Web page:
Colocation Crunch Time

It might seem like there are data centers popping up faster than Starbucks, but it’s simply not true. In fact, there is a high demand for data centers and many colocation service providers are scrambling to keep up. According to Nemertes Research, there is a colocation shortage in North America, with a billion dollar gap. Supply and demand just can’t find common ground, which shouldn’t be surprising. After all, colocation customers don’t just want more options, more competitive pricing and more features. They also want a service provider that offers the best in security and customer service. That’s a tall order that needs filling.

Researchers at Nemertes say, “We looked at the data center market by independently assessing both supply (the current and predicted availability of commercial data center colocation facilities) and demand (the user need for such facilities) and we found that while supply is growing, demand is growing faster.” Nemertes has dubbed this conundrum the “colocation crunch,” but it is actually great news for two camps: Consumers who hold all the power (for now) and colocation providers who are leading the pack.

Bigger, Better, Faster

Supply is growing steadily and surely, as reported by Nemertes, but of course some providers are going to come out on top. By using classic primary and secondary techniques for market research, Nemertes concluded that there is a fragmenting within the colocation market. In fact, just a handful of providers make up 60 percent of the entire colocation market. The other 40 percent is comprised of thousands of smaller, startup or struggling providers. This 40 percent will weed itself out, likely with a few shining gems transitioning to the 60 percent side.

Small, family owned colocation providers might provide the kind of quaintness and customer service clients want, but they simply cannot compete where it matters. For example, it is incredibly expensive to build a highly secure data center. You need around the clock human security (ideally), a fantastic location and several thousand square feet. Connectivity is key, which is not available in a lot of cost-effective regions, and once you add in the demand for great customer service around the clock, suddenly mom and pop joints aren’t cutting it.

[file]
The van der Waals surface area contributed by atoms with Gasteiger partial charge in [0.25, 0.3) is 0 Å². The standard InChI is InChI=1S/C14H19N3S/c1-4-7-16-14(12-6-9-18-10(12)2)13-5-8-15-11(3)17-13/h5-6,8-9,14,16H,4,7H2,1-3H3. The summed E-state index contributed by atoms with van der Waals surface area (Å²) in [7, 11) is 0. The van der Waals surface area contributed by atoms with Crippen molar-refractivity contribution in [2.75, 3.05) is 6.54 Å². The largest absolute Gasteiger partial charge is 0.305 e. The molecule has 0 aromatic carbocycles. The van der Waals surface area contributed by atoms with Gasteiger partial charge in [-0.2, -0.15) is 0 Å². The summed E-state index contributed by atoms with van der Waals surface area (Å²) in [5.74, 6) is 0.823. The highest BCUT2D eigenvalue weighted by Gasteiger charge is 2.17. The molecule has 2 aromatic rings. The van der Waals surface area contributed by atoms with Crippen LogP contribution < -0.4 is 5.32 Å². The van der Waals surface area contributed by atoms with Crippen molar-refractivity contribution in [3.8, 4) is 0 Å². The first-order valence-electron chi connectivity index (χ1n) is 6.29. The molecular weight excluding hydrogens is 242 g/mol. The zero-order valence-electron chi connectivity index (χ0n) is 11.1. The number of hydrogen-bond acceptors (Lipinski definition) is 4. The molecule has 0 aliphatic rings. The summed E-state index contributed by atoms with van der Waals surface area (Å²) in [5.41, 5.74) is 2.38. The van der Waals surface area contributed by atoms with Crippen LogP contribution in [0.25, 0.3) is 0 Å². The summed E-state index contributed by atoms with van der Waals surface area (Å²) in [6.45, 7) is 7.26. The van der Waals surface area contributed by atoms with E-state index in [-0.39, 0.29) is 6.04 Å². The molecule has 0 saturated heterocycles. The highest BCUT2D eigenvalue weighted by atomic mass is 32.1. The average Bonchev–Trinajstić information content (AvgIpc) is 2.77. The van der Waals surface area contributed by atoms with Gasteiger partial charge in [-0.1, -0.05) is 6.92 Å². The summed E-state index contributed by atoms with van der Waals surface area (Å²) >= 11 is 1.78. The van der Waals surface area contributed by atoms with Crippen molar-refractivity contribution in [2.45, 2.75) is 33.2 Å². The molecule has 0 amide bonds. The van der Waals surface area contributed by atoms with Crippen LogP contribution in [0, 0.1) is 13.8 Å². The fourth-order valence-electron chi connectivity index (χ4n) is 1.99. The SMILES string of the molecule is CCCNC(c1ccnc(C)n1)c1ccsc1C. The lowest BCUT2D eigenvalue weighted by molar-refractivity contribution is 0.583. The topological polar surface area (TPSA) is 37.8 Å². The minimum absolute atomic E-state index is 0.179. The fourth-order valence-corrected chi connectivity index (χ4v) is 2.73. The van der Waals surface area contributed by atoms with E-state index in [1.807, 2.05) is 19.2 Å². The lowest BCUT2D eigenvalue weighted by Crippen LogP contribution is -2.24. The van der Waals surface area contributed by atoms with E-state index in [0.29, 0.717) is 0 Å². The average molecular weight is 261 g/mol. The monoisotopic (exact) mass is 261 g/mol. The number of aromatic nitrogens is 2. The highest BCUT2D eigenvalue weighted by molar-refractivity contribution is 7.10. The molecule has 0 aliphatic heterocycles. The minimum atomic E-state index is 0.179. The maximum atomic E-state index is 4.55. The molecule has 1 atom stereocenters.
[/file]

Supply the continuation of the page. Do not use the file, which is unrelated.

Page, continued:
Spacing Out

Nemertes researchers were also interested in seeing what the average data center space size was—which proved challenging. “Some providers disclose colocation revenue, but not colocation square feet,” say researchers. Sometimes it’s the other way around. The good news is that there was enough disclosure to figure out an average rate per square foot for colocation providers. However, with so many centers not providing full (or any) details, this is a guesstimate at best.

On the other hand, supply is just part of the picture. Nemertes conducted interviews with hundreds of enterprises. The key question was, “What percentage of data center facilities requirements do enterprises meet today, and want to meet in the future, specifically by colocation?” There are many reasons enterprises (and other large organizations) depend on colocation instead of housing servers themselves, going with cloud services or finding other approaches. Around 15 percent of enterprises use colocation services, but that demand/usage is expected to keep growing. Overall, nearly every industry is relying more on colocation, but enterprise’s needs are growing fastest of all.

A Colocation-er’s Market

In the game of supply and demand, one side is always winning. Enterprise colocation demands will continue to skyrocket according to Nemertes, so it’s up to colocation providers to match—or surpass—that pace. As more and more colocation providers figure out what customers want, what they’re willing to spend and what features are most important, the offerings will get narrowed down to only the best and most in-demand.

However, it will always remain the customer’s job to match themselves to the “best” colocation provider. For example, businesses in Utah would be wise to go with a Utah colocation provider. Sticking close to home helps with speed and connectivity, as well as quality of customer service.

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